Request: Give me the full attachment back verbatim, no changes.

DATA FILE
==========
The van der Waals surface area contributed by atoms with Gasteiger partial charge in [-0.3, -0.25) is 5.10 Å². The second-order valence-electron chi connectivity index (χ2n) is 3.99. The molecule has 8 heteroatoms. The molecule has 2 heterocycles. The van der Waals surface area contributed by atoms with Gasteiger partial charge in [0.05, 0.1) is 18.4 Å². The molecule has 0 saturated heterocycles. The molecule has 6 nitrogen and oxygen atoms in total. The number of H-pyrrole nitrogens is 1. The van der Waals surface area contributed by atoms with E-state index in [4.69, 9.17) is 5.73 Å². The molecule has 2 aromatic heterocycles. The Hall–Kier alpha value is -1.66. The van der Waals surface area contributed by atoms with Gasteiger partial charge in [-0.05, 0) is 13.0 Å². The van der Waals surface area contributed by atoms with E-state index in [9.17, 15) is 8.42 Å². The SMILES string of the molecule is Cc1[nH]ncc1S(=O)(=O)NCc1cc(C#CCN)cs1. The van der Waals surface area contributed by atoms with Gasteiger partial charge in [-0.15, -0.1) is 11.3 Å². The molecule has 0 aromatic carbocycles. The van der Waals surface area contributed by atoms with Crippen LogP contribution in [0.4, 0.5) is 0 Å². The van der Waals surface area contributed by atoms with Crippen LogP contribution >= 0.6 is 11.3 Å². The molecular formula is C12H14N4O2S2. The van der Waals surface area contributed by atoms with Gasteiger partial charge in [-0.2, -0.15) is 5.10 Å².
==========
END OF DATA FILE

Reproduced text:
The van der Waals surface area contributed by atoms with Gasteiger partial charge in [-0.3, -0.25) is 5.10 Å². The second-order valence-electron chi connectivity index (χ2n) is 3.99. The molecule has 8 heteroatoms. The molecule has 2 heterocycles. The van der Waals surface area contributed by atoms with Gasteiger partial charge in [0.05, 0.1) is 18.4 Å². The molecule has 0 saturated heterocycles. The molecule has 6 nitrogen and oxygen atoms in total. The number of H-pyrrole nitrogens is 1. The van der Waals surface area contributed by atoms with E-state index in [4.69, 9.17) is 5.73 Å². The molecule has 2 aromatic heterocycles. The Hall–Kier alpha value is -1.66. The van der Waals surface area contributed by atoms with Gasteiger partial charge in [-0.05, 0) is 13.0 Å². The van der Waals surface area contributed by atoms with E-state index in [9.17, 15) is 8.42 Å². The SMILES string of the molecule is Cc1[nH]ncc1S(=O)(=O)NCc1cc(C#CCN)cs1. The van der Waals surface area contributed by atoms with Gasteiger partial charge in [-0.15, -0.1) is 11.3 Å². The molecule has 0 aromatic carbocycles. The van der Waals surface area contributed by atoms with Crippen LogP contribution in [0.4, 0.5) is 0 Å². The van der Waals surface area contributed by atoms with Crippen LogP contribution >= 0.6 is 11.3 Å². The molecular formula is C12H14N4O2S2. The van der Waals surface area contributed by atoms with Gasteiger partial charge in [-0.2, -0.15) is 5.10 Å².